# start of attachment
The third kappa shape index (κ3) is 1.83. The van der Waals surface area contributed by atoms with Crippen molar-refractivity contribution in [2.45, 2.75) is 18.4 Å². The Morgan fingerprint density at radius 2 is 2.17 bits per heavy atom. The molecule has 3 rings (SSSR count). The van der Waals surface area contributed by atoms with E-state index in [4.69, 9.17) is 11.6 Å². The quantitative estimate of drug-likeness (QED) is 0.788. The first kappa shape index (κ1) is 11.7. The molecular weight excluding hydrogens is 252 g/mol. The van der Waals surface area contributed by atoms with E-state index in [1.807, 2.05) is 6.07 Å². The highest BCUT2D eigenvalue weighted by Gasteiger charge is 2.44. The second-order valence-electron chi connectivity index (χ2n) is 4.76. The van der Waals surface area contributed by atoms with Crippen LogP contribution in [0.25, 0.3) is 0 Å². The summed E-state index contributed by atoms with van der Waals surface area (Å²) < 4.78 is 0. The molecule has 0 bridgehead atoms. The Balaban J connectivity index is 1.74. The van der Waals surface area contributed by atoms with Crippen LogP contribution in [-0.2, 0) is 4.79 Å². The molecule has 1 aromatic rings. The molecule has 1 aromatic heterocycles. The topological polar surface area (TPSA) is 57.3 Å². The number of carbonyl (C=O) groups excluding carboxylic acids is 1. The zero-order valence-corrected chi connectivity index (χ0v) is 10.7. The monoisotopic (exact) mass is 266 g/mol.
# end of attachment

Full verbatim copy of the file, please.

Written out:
The third kappa shape index (κ3) is 1.83. The van der Waals surface area contributed by atoms with Crippen molar-refractivity contribution in [2.45, 2.75) is 18.4 Å². The Morgan fingerprint density at radius 2 is 2.17 bits per heavy atom. The molecule has 3 rings (SSSR count). The van der Waals surface area contributed by atoms with E-state index in [4.69, 9.17) is 11.6 Å². The quantitative estimate of drug-likeness (QED) is 0.788. The first kappa shape index (κ1) is 11.7. The molecular weight excluding hydrogens is 252 g/mol. The van der Waals surface area contributed by atoms with E-state index in [1.807, 2.05) is 6.07 Å². The highest BCUT2D eigenvalue weighted by Gasteiger charge is 2.44. The second-order valence-electron chi connectivity index (χ2n) is 4.76. The van der Waals surface area contributed by atoms with Crippen LogP contribution in [0.25, 0.3) is 0 Å². The summed E-state index contributed by atoms with van der Waals surface area (Å²) < 4.78 is 0. The molecule has 0 bridgehead atoms. The Balaban J connectivity index is 1.74. The van der Waals surface area contributed by atoms with Crippen LogP contribution in [-0.2, 0) is 4.79 Å². The molecule has 1 aromatic rings. The molecule has 1 aromatic heterocycles. The topological polar surface area (TPSA) is 57.3 Å². The number of carbonyl (C=O) groups excluding carboxylic acids is 1. The zero-order valence-corrected chi connectivity index (χ0v) is 10.7. The monoisotopic (exact) mass is 266 g/mol.